Freiräume in neuen Wohnsiedlungen : Lehren aus der Vergangenheit ; Qualitäten für die Zukunft?

  • Open spaces in new residential projects : lessons from the past ; quality for the future?

Sutter-Schurr, Heidi; Selle, Klaus (Thesis advisor)

Aachen : Publikationsserver der RWTH Aachen University (2008)
Dissertation / PhD Thesis

In: PT_Materialien 24
Page(s)/Article-Nr.: 345 S. : Ill., graph. Darst.

Aachen, Techn. Hochsch., Diss., 2008

Abstract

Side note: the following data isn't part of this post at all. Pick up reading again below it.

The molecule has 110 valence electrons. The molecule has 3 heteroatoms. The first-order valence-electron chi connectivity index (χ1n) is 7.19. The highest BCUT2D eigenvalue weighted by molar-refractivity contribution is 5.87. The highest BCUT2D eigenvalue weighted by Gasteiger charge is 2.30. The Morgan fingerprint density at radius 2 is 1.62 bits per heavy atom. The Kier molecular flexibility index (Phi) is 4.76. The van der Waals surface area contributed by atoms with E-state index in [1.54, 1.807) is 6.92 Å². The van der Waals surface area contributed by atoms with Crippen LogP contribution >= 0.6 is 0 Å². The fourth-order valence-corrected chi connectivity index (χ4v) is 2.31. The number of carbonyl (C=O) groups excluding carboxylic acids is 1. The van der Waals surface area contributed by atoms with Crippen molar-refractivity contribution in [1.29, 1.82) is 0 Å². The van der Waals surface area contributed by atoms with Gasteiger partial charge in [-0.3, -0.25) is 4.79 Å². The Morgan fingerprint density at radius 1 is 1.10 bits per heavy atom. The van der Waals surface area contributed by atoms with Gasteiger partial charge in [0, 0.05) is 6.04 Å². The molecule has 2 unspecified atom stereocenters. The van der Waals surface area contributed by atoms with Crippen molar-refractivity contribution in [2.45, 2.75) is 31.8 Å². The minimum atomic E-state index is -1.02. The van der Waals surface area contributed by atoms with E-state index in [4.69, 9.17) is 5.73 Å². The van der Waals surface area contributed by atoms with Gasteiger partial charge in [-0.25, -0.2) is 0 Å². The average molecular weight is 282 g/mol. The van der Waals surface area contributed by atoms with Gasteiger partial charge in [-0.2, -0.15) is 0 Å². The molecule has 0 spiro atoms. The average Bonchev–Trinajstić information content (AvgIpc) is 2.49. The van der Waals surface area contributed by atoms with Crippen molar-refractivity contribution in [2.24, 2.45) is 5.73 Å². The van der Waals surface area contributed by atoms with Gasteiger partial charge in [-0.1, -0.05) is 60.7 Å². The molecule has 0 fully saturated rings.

Situation and Questions: Against the background of an abundance of literature giving precise criteria for the design of usable open space in residential areas as a result of research about the needs and wishes of residents, the changes in the housing market from a supplier to a customer market and in view of the built reality two central questions arise:1. Which requirements were made for residential green spaces in new projects in the experts’ discussion - taking particular account of the spaces’ social characteristics?2. Will they stand the test of time? These questions are complemented by three further aspects running through the entire paper as a central thread:a) Which types of open spaces are meant? What are their special features, what distinguishes them from each other?b) For whom and for what are the spaces important?c) Which conditions have to be fulfilled in order to make open spaces work, in order to make them meet their objectives? For testing the link between theory and practice a fourth question became necessary: d) On which knowledge do experts base their practical work regarding user requirements for residential green spaces? Which gain general acceptance in practice? Three steps were necessary to find answers:1. Reviewing and analyzing relevant publications to identify criteria and requirements for usable residential open space;2. Studying, analyzing and documenting eleven highstandard examples of recently built housing projects;3. Interviewing experts of planning offices, the housing industry and academia to find out about their perspective on open space quality in residential environments, about their assumptions on user requirements, about the conditions having an influence on the implementation process, about their overall knowledge in the field, and to ask them how scientists should successfully communicate their research findings. Major results: The study reveals that basic requirements like access, security, legibility etc. are still considered important. Other aspects however were seen more controversially. Today experts generally favor a mix of all three categories (private, public, community space) in the residential environments. However, the studied examples only seldom fulfill the request - as theory and reality differ enormously anyway. They are best met in private open spaces. The other green spaces were often so ambiguous that they could neither be classified as public nor - and even less frequently - as community open space. The interviews revealed that the idea of permeable residential space is favored by many practitioners. However, it also became clear that quite often practitioners did not know the structural and spatial prerequisites for generating open space categories clearly legible and distinguishable. In the examples analyzed the category of community open space has been almost completely ignored. Accordingly the interviews revealed that many practitioners attach little importance to this category. However in various periodicals it was mentioned that this is t h e place where communication takes place and where residents can make social contacts. Today experts have different opinions on the necessity of usability and the importance of good neighborly relations: some of them believe that the idea of open communication areas is romantic. Other experts however consider them even as more important. Also critically seen was the question whether the importance of green space is limited to its mere presence (prestigious address, green atmosphere) or whether it needs to allow active use. Despite differing opinions, all experts agreed: 'Take a closer look' - not only to age and sex but by life stages, job situations and social class depending on education and income. Given this knowledge, it is all the more astonishing that the interest of the experts is rather weak in knowing the needs and habits of residents. Although some professionals regard participation processes, customer surveys etc. as inevitable tools, most practitioners, however are rather skeptical or even categorically oppose these tools. When asked about the basis of their planning knowledge most experts answered: experience. Publications dealing with and mentioning user requirements are mostly unknown to practical experts. Instead, they rather combine experience with the knowledge they gained in architecture or planning school about 20 to 30 years ago. In particular the latter fact challenges practitioners and researchers: If planners want to be taken seriously by developers in the future, they will be well-advised not to rely solely on outdated school knowledge, mere assumptions and intuition. Instead they have to be aware and apply the latest research results. This in turn requires researchers to publicize their findings in such a way that they become available in all kinds

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